- The Washington Times - Thursday, November 24, 2005

Jean Renoir’s 1932 comedy “Boudu Saved From Drowning,” now available in a DVD edition from the Criterion Collection, derived from a popular play of the period. To be more precise, it trifled with the source material in ways that have proved durably astute and entertaining.

The project reunited Mr. Renoir with actor Michel Simon, who had played the masochistic dramatic lead in their first talkie, “La Chienne,” a year earlier. The new film, designed to showcase Mr. Simon as an incorrigible Parisian tramp, made a point of opening up its source material to cityscapes — the Bois du Bologne, the Seine, street traffic. Mr. Renoir finessed this shift with a leisurely assurance that grows more evocative and precious as the movie ages.

He also offended the playwright, Rene Fauchois, at the outset by discarding scenes that no longer served a structure that preferred smooth navigation between exteriors and interiors.

Even the sets seem to accommodate more freedom of camera movement and sound recording than one associates with the period while authenticating the domesticity of a portly, middle-aged bookseller named Edouard Lestingois, perfectly embodied by Charles Granval, who reprised his stage role. Defying contours that suggest an overstuffed sofa, Lestingois rises to the heroic opportunity of dashing from his shop to rescue Boudu, a stranger, from a suicidal leap into the Seine.

Lestingois proceeds to shelter the survivor, whose unruly nature and habits prove burdensome even to a generous benefactor — so generous that he entrusts Boudu with what proves to be a winning lottery ticket. The windfall sets the stage for a respectable transformation that Mr. Renoir blithely, but justifiably, torpedoes in the concluding episodes.



The Boudu of the play did, in fact, reform. The filmmakers perceived the advantages of protecting his initial identity as a scrounger, ingrate and sneak. Among other forms of mischief, Boudu finds it irresistible to jeopardize hospitality by seducing the shopkeeper’s fastidious but susceptible wife, Emma (Marcelle Hainia), and his adoring live-in mistress, Anne Marie (Severine Lerczinska), the young housekeeper.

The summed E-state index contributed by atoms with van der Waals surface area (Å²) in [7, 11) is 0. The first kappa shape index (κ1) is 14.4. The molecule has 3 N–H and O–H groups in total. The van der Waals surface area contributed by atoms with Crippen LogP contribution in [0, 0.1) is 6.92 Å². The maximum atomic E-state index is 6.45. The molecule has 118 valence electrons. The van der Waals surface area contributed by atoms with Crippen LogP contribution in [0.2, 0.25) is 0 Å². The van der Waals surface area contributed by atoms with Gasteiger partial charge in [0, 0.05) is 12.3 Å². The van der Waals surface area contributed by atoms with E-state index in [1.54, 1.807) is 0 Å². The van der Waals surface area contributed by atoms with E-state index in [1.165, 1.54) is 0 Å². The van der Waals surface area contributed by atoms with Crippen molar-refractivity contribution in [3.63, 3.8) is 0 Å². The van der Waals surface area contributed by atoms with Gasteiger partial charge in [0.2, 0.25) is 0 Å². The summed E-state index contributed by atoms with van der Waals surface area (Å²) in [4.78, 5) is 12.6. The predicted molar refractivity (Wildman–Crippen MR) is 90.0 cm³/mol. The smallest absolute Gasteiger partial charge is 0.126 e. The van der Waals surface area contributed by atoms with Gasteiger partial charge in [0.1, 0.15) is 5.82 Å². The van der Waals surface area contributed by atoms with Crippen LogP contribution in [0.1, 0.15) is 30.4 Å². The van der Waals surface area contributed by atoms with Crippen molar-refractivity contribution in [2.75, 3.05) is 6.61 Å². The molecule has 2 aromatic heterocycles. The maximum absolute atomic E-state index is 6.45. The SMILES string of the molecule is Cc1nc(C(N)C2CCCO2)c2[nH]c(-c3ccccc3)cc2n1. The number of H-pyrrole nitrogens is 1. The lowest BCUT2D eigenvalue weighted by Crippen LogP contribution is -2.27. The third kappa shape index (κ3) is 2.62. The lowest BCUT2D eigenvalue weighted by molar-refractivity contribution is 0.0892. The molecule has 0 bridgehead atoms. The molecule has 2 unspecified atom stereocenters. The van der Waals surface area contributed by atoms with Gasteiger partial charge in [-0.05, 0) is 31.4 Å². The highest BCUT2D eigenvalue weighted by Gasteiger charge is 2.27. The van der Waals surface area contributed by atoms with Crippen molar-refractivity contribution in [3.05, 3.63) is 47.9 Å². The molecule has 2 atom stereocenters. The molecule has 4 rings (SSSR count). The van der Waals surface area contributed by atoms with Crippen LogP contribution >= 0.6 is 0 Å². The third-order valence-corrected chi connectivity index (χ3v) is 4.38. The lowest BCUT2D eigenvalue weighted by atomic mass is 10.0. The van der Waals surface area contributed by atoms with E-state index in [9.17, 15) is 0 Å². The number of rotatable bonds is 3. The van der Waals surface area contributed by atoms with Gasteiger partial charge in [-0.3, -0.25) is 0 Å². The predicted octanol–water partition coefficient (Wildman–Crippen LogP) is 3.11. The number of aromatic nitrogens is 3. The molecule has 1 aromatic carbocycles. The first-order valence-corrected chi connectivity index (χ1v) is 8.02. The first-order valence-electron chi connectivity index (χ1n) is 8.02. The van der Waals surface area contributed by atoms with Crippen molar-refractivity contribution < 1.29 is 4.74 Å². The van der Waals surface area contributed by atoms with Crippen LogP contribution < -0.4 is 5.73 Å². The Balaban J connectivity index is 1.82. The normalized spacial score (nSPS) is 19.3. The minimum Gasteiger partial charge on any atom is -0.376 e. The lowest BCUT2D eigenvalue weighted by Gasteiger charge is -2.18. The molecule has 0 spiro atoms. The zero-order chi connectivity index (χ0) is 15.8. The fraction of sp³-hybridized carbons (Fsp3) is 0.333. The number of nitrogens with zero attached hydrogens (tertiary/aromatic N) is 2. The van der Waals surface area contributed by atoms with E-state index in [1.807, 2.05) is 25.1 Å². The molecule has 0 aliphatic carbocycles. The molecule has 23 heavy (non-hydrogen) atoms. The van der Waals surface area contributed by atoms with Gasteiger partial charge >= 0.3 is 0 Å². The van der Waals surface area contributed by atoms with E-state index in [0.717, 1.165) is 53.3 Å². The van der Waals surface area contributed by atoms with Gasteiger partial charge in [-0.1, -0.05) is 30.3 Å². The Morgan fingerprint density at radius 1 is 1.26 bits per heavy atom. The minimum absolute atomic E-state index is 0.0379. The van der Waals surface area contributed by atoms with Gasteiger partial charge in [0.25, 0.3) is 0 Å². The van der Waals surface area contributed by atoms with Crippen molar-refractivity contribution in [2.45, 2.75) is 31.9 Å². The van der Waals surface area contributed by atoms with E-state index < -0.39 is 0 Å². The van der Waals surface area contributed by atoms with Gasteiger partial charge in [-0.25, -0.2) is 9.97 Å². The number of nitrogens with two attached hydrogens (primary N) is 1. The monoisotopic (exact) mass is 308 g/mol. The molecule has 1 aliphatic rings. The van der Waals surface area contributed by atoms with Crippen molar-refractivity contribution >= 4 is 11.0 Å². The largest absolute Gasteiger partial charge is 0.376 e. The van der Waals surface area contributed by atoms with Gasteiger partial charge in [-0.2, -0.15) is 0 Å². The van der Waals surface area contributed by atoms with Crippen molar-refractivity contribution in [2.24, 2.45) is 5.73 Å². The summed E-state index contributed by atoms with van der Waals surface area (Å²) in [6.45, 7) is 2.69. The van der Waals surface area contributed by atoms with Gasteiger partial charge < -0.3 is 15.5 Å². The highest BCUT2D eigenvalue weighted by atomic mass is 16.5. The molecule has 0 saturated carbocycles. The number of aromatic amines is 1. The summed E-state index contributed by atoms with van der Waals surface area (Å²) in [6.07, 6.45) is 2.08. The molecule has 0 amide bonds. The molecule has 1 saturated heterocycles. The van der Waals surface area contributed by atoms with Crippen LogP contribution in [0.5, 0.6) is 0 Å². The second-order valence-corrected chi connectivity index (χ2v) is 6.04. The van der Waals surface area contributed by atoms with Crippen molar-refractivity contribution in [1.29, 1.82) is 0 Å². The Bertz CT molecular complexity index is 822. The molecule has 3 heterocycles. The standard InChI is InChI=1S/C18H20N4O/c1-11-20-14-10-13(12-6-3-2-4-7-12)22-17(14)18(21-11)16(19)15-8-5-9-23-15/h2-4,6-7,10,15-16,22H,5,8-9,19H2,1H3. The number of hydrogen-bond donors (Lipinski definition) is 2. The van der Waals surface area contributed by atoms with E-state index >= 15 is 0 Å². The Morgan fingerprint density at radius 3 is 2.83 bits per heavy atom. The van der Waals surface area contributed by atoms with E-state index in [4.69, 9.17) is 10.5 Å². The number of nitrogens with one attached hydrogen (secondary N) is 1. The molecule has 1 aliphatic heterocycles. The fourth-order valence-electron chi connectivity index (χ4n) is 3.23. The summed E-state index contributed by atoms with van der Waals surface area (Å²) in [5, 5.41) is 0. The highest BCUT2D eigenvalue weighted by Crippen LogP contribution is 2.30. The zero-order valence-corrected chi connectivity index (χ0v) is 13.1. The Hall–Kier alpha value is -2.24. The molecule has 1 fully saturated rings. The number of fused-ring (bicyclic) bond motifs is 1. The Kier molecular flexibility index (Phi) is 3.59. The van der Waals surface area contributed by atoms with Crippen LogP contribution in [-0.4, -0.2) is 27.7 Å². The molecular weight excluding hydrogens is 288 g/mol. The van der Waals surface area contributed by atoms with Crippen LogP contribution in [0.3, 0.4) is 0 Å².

In one of the supplementary clips collected for this edition, a 1967 television appearance by Mr. Simon and Mr. Renoir, they recall that Boudu’s lechery didn’t scandalize the moviegoing public of 1932, but his slovenliness did.

There was so much outrage at the comic spectacle of Mr. Simon eating sardines with his fingers, spitting on the carpet and (worst of all) wiping fingers smudged with shoe polish on Mrs. Lestingois’ satin bedspread and slip that the police were called out to quell indignant uproars at some first-run theaters. As Mr. Renoir recalled in his memoirs, the film “succeeded beyond our hopes, the public reaction being a mixture of laughter and fury.”

Revived by film societies after World War II, the movie took another two decades to reach art houses in the United States. By that time, it was absurdly easy to peg Boudu as a prototypical hippie, a lineage Mr. Renoir cheerfully embraced.

The role flatters Mr. Simon’s shambling, semi-animalistic aptitude far more when Boudu remains bearded and unrepentant. At one juncture, the gruff and mocking Boudu agrees to a trip to the barber and returns with a clean-shaven face and wavy perm that have a curiously foppish impact, as if inspired by a caricature of Oscar Wilde.

Charlie Chaplin’s resourceful, yearning tramp was a temperamental opposite; he would have welcomed good fortune in most guises and already knew how to mimic the manners appropriate to gentility. “Boudu” must have seemed quite a novelty the year after “City Lights”: a bum who was happier without visible means of improvement or security.

“Boudu” remains a classic comedy on an eternally useful theme: “No good deed goes unpunished.” It was updated effectively 20 years ago. Paul Mazursky, whose esteem for “Jules and Jim” had led to the fiasco “Willie and Phil” in 1980, rebounded cleverly a few years later with “Down and Out in Beverly Hills,” his homage to “Boudu.”

I also commend the DVD extra that preserves French film critic Jean Douchet and future director Eric Rohmer in an extended TV discussion of “Boudu” and Jean Renoir’s career. They sit side by side in theater seats and sustain some genuinely sophisticated discourse.

Mr. Douchet smokes like a chimney while Mr. Rohmer’s ardor and sincerity are filtered through a droopy, lopsided mustache and a comparably off-center Van Dyke. I found them an irresistible highbrow act and trust that similar specimens from their show, “At the Movies,” will be raided for other French classics that rate the Criterion Collection.

TITLE: “Boudu Saved From Drowning”

RATING: No MPAA rating (Originally released in 1932, decades before the advent of a ratings system; elements of sexual innuendo)

CREDITS: Directed by Jean Renoir. Screenplay by Mr. Renoir and Albert Valentin, based on a play by Rene Fauchois. Cinematography by Marcel Lucien and Georges Asselin. Sets by Jean Castanier and Hugues Laurent. Sound recording by Igor Kalinowski. In French with English subtitles

RUNNING TIME: 84 minutes

DVD EDITION: The Criterion Collection

WEB SITE: www.criterionco.com

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